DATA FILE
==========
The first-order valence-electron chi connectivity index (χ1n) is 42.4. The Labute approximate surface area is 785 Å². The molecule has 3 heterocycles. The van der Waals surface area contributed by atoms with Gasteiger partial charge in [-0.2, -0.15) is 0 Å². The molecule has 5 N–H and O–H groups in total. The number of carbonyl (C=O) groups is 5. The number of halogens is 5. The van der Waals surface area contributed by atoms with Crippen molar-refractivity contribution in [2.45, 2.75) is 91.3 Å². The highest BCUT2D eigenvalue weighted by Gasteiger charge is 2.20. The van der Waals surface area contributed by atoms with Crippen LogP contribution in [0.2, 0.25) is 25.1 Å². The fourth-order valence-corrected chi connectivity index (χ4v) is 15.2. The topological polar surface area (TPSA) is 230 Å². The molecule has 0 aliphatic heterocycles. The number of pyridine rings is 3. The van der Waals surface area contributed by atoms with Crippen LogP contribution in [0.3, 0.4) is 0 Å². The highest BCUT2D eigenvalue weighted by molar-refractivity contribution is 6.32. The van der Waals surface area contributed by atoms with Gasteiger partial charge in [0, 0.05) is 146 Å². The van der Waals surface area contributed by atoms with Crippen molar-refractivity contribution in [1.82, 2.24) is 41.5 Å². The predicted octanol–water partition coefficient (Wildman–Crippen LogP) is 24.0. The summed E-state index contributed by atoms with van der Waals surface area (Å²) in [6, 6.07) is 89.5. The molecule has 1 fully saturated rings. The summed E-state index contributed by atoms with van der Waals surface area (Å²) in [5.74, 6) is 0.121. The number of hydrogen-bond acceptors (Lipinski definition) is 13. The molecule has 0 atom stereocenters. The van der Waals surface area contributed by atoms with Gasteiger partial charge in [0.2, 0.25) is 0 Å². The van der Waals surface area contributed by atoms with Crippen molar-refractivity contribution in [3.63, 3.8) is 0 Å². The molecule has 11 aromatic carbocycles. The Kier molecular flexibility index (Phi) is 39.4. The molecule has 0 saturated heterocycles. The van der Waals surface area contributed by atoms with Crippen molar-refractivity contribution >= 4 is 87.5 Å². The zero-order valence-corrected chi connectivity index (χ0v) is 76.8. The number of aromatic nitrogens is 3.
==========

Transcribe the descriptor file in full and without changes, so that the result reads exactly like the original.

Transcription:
The first-order valence-electron chi connectivity index (χ1n) is 42.4. The Labute approximate surface area is 785 Å². The molecule has 3 heterocycles. The van der Waals surface area contributed by atoms with Gasteiger partial charge in [-0.2, -0.15) is 0 Å². The molecule has 5 N–H and O–H groups in total. The number of carbonyl (C=O) groups is 5. The number of halogens is 5. The van der Waals surface area contributed by atoms with Crippen molar-refractivity contribution in [2.45, 2.75) is 91.3 Å². The highest BCUT2D eigenvalue weighted by Gasteiger charge is 2.20. The van der Waals surface area contributed by atoms with Crippen LogP contribution in [0.2, 0.25) is 25.1 Å². The fourth-order valence-corrected chi connectivity index (χ4v) is 15.2. The topological polar surface area (TPSA) is 230 Å². The molecule has 0 aliphatic heterocycles. The number of pyridine rings is 3. The van der Waals surface area contributed by atoms with Crippen LogP contribution in [0.3, 0.4) is 0 Å². The highest BCUT2D eigenvalue weighted by molar-refractivity contribution is 6.32. The van der Waals surface area contributed by atoms with Gasteiger partial charge in [0, 0.05) is 146 Å². The van der Waals surface area contributed by atoms with Crippen molar-refractivity contribution in [1.82, 2.24) is 41.5 Å². The predicted octanol–water partition coefficient (Wildman–Crippen LogP) is 24.0. The summed E-state index contributed by atoms with van der Waals surface area (Å²) in [6, 6.07) is 89.5. The molecule has 1 fully saturated rings. The summed E-state index contributed by atoms with van der Waals surface area (Å²) in [5.74, 6) is 0.121. The number of hydrogen-bond acceptors (Lipinski definition) is 13. The molecule has 0 atom stereocenters. The van der Waals surface area contributed by atoms with Gasteiger partial charge in [0.2, 0.25) is 0 Å². The van der Waals surface area contributed by atoms with Crippen molar-refractivity contribution in [3.63, 3.8) is 0 Å². The molecule has 11 aromatic carbocycles. The Kier molecular flexibility index (Phi) is 39.4. The molecule has 0 saturated heterocycles. The van der Waals surface area contributed by atoms with Crippen molar-refractivity contribution >= 4 is 87.5 Å². The zero-order valence-corrected chi connectivity index (χ0v) is 76.8. The number of aromatic nitrogens is 3.